Simpson’s findings are now adding new weight to an idea gaining growing acceptance—that, instead of a sudden, cataclysmic invasion, the arrival of the Vikings in Ireland and Britain began, rather, with small-scale settlements and trade links that connected Ireland with northern European commerce for the first time. And, further, that those trading contacts may have occurred generations before the violent raids described in contemporary texts, works written by monks in isolated monasteries—often the only places where literate people lived—which were especially targeted by Viking raiders for their food and treasures. Scholars are continuing to examine these texts, but are also considering the limitations of using them to understand the historical record. The monks were devastated by the attacks on their homes and institutions, and other contemporaneous events may not have been recorded because there was no one literate available to do so. “Most researchers accept now that the raids were not the first contact, as the old texts suggest,” says Gareth Williams, curator of medieval coinage and a Viking expert at the British Museum. “How did the Vikings know where all those monasteries were? It’s because there was already contact. They were already trading before those raids happened.”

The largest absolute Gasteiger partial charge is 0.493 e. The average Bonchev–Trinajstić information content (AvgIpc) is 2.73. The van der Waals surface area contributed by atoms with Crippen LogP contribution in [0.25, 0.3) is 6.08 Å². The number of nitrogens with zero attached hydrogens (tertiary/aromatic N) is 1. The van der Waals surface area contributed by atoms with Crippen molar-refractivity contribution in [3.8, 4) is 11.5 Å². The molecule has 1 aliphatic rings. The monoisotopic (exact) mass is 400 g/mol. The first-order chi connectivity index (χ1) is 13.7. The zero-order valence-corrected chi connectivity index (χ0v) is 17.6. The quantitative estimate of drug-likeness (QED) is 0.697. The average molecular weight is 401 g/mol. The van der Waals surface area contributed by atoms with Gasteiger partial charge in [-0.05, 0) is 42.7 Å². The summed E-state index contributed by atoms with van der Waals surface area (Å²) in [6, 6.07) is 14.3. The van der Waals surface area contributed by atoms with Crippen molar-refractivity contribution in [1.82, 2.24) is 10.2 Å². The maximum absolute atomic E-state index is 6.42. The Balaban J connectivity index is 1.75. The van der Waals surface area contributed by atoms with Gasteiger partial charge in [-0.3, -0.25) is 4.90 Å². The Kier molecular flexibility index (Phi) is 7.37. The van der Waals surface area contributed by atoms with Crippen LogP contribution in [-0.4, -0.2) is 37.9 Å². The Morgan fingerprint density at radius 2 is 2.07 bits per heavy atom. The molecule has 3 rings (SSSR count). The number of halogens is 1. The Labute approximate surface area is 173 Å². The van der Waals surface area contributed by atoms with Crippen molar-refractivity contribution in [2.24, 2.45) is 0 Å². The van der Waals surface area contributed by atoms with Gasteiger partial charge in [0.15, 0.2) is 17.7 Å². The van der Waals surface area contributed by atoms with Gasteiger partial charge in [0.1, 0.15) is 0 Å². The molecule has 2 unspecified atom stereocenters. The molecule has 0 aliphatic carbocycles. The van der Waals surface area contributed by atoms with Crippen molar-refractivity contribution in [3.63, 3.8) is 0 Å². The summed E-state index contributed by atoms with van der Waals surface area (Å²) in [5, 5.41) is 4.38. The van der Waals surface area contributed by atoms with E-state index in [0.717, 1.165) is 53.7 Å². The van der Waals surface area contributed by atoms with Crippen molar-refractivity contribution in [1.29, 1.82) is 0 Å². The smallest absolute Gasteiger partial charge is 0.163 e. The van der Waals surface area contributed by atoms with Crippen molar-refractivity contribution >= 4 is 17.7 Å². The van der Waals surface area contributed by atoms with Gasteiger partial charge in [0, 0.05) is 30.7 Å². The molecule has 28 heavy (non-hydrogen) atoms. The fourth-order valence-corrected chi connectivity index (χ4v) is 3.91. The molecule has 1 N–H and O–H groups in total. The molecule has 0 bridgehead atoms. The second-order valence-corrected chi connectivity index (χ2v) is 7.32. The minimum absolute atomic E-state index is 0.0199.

28 September 2019

Population Genomics of the Viking World

This excerpt from a very interesting article comes from the lab where the prodigious effort to produce this epic work originated. Some readers may be overwhelmed with the technical jargon, but stick with it, the content is valuable. 

The cadre of researchers responsible for gathering the data is amazing and the effort took them 4 1/2 years. 

Well worth your attention should you harbor a real interest in your own heritage, or the Norse people and their wanderings. (Ed.)


Max Naylor

Population Genomics of the Viking World

Scandinavian genetic ancestry and the beginnings of the Viking era
Although VA Scandinavians shared a common cultural, linguistic and material background, there was no common word for Scandinavian identity at that time1. The word ‘Viking’ is used in contemporary sources to mean a ‘pirate’ or ‘sea warrior’2. As such, there is no single ‘Viking world’, but a coalescence of ‘Viking worlds’ marked by rapidly growing maritime exploration, trade, war and colonization, following the adoption of deep-sea navigation among the coastal populations of Scandinavia and the Baltic Sea area7,8. Thus, it is unclear whether the Viking-phenomenon refers to people with a recently shared genetic background and if foreign influence initiated or accompanied the transition from the Scandinavian Iron Age into the Viking era.

To assess the genetic relationship of the VA Scandinavians with that of earlier European peoples, we performed genetic clustering using multi-dimensional scaling (MDS) on a pairwise identity-by-state (IBS) sharing matrix, as well as latent mixed-ancestry models (Admixture)9.